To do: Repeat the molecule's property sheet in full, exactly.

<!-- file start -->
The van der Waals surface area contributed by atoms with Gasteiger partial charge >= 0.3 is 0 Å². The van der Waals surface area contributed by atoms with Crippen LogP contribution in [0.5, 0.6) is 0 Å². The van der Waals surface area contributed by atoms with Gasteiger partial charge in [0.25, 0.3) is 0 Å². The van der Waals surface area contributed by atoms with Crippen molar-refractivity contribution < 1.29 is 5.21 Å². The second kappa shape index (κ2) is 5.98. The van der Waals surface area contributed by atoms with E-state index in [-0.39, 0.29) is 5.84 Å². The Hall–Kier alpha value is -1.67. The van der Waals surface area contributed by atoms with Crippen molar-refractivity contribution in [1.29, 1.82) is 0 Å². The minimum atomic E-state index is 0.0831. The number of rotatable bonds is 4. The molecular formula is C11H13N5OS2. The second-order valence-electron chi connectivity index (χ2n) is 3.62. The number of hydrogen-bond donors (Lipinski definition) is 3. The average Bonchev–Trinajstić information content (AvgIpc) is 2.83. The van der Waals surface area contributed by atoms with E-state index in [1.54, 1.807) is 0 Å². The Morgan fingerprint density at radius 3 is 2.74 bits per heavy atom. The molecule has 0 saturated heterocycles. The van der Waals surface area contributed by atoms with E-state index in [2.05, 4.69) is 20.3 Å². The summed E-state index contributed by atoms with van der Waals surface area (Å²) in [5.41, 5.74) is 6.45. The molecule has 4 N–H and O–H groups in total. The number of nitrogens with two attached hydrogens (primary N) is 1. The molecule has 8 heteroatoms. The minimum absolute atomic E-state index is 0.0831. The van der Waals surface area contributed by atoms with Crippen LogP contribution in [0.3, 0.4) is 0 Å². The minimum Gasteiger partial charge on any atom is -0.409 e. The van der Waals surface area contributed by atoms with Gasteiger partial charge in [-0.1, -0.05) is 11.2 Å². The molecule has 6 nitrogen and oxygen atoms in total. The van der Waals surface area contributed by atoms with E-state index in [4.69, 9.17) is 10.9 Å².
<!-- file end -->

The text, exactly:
The van der Waals surface area contributed by atoms with Gasteiger partial charge >= 0.3 is 0 Å². The van der Waals surface area contributed by atoms with Crippen LogP contribution in [0.5, 0.6) is 0 Å². The van der Waals surface area contributed by atoms with Gasteiger partial charge in [0.25, 0.3) is 0 Å². The van der Waals surface area contributed by atoms with Crippen molar-refractivity contribution < 1.29 is 5.21 Å². The second kappa shape index (κ2) is 5.98. The van der Waals surface area contributed by atoms with E-state index in [-0.39, 0.29) is 5.84 Å². The Hall–Kier alpha value is -1.67. The van der Waals surface area contributed by atoms with Crippen molar-refractivity contribution in [1.29, 1.82) is 0 Å². The minimum atomic E-state index is 0.0831. The number of rotatable bonds is 4. The molecular formula is C11H13N5OS2. The second-order valence-electron chi connectivity index (χ2n) is 3.62. The number of hydrogen-bond donors (Lipinski definition) is 3. The average Bonchev–Trinajstić information content (AvgIpc) is 2.83. The van der Waals surface area contributed by atoms with E-state index in [1.54, 1.807) is 0 Å². The Morgan fingerprint density at radius 3 is 2.74 bits per heavy atom. The molecule has 0 saturated heterocycles. The van der Waals surface area contributed by atoms with E-state index in [2.05, 4.69) is 20.3 Å². The summed E-state index contributed by atoms with van der Waals surface area (Å²) in [5.41, 5.74) is 6.45. The molecule has 4 N–H and O–H groups in total. The number of nitrogens with two attached hydrogens (primary N) is 1. The molecule has 8 heteroatoms. The minimum absolute atomic E-state index is 0.0831. The van der Waals surface area contributed by atoms with Crippen LogP contribution in [0.3, 0.4) is 0 Å². The minimum Gasteiger partial charge on any atom is -0.409 e. The van der Waals surface area contributed by atoms with Gasteiger partial charge in [-0.1, -0.05) is 11.2 Å². The molecule has 6 nitrogen and oxygen atoms in total. The van der Waals surface area contributed by atoms with E-state index in [4.69, 9.17) is 10.9 Å².